Technology may soon make men the equal of women - at the mall.
A tiny chip about the size of a grain of sand will, if all goes as expected, solve our aversion to shopping.
Last Friday was THE shopping day of the year, the day when half the nation's herd traditionally stampedes into the nearest discount mall to duke it out over the annual output of China.
The other half of the herd does something else. Me? I took a long wet walk through a regional park.
Don't get me wrong, I am not unsocial, just male.
While there are times when I prefer the company of people to flocks of duck, this was not one of them. I left the joy of stealing the last parking place at Sears to my wife and tramped off to stalk waterfowl with a high powered camera.
I can understand buying things, I just cannot understand shopping for things.
She, of course, is the exact opposite.
I will give you an example.
Every unspoken-for weekend in the summer, we tour the state. We go to a lake or follow a scenic river trail - and all such journeys inevitably end in a tourist town. Here she leaves me stranded on a park bench while she vanishes into the scented boutiques to sift through racks of T-Shirts and shelves of doodads. All the shops look the same to me, their wares festooned with gaudy designs or witty sayings, so I don't get it. But she understands the nuances of fashion and can, with the perfect eye of a trap-shooter, lead the trajectory of fad by six months and hit the mark with a gift.
That is talent
But it is more than that. She enjoys the doing of it: the perusing of shelves, the tactile sensation of goods, the symphony of colors, the scent of new things.
I, on the other hand, enjoy the not doing of it, preferring instead to read a mystery and listen for a cool beer to whisper "Come hither" from the darkness of a pub. Besides, I simply cannot comprehend why anyone would be thinking of Christmas in July.
As for buying gifts, my idea of shopping is to slide under a clattering grate at Sears on Christmas Eve and snatch up a hand full of gift cards.
All of this has it roots in evolutionary biology. Men are hunters. Their skill is to knock food on the head. Women in contrast, are gatherers. They take their joy in making the perfect selection from a garden of choices, hence the modern supermarket or shopping mall.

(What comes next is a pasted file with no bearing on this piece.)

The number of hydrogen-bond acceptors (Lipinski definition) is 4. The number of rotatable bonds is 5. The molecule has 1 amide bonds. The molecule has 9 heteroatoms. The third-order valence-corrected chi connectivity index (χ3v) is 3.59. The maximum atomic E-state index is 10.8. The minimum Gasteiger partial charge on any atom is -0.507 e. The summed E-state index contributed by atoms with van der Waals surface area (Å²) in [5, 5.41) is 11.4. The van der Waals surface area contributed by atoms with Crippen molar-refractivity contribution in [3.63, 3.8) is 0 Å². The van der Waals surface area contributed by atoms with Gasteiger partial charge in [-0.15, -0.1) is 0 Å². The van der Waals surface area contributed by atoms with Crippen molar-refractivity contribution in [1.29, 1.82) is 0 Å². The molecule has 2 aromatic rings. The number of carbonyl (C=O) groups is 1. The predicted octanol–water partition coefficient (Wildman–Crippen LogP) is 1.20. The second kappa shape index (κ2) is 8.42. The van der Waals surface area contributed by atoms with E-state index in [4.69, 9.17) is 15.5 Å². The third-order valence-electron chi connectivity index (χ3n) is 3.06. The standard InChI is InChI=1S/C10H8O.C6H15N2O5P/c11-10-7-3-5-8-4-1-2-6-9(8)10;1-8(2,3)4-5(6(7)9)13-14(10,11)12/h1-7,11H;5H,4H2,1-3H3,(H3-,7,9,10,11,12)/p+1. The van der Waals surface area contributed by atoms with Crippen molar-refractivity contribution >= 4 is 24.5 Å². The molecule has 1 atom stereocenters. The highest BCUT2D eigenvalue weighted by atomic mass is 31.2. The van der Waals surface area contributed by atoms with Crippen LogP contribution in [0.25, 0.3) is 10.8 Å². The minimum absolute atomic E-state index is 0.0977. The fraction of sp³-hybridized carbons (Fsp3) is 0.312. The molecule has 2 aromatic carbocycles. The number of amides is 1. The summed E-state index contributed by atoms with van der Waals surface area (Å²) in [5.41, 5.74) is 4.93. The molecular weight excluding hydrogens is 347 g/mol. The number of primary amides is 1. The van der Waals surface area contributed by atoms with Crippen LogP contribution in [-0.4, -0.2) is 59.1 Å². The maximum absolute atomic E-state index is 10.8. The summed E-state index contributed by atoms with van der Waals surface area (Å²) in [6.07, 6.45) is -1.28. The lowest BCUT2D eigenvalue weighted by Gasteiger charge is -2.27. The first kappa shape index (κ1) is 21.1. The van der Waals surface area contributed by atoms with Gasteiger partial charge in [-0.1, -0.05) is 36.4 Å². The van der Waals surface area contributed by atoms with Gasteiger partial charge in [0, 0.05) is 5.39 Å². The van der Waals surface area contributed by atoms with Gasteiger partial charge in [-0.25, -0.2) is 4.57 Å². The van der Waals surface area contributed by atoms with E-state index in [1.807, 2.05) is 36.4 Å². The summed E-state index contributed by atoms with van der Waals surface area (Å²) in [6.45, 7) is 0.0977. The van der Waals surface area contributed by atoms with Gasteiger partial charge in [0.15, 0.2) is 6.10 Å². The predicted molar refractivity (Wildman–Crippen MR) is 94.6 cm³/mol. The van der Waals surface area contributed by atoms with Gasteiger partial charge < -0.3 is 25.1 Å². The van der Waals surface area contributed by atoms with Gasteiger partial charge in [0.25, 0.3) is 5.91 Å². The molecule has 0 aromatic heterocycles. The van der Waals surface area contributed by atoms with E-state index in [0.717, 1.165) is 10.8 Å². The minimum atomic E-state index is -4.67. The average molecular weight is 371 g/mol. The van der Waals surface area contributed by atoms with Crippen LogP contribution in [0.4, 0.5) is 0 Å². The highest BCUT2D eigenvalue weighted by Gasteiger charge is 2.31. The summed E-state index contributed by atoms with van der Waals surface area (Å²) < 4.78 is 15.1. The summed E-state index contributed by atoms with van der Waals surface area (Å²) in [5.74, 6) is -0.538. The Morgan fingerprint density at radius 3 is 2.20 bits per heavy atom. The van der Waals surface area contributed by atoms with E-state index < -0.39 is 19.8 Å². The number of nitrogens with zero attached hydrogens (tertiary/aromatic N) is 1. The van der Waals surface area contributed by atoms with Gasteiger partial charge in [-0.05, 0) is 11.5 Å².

The only way that men have been able to keep up is technology.
Which brings us back to that little chip.
Coming soon to every object near you is a tiny radio transmitter about the size of a grain of sand. This technology is called Radio Frequency Identification (RFID).
What it does is enable everything in the store to constantly, and imperceptibly broadcast, "This is what I am. This is where I am".
Can you see the advantages?
Armed with this technology, men can roar into the mall at the last instant on Christmas Eve. They can abandon their cars in the designated Shopping Disabled Area, and with doors wide open and engine running, race into Sears, all the while honing in on their quarry with the Global Product Positioning System feature of their cell phones.
Once they have checked the last item off their list, they can bolt for the exit without hesitating at a cash register. Everything in their cart will be detected and registered by RFID at the receiving station by the door, as well as the transmitter embedded in their debit or credit card.
The only thing this technology will not do for men is decide what to buy -- but our best people are working on that.
Until then, there is always gift cards.
© Greg Schiller, 2008
Author: Greg Schiller
Feel free to rummage around my collection of essays and stories at Greg's Garage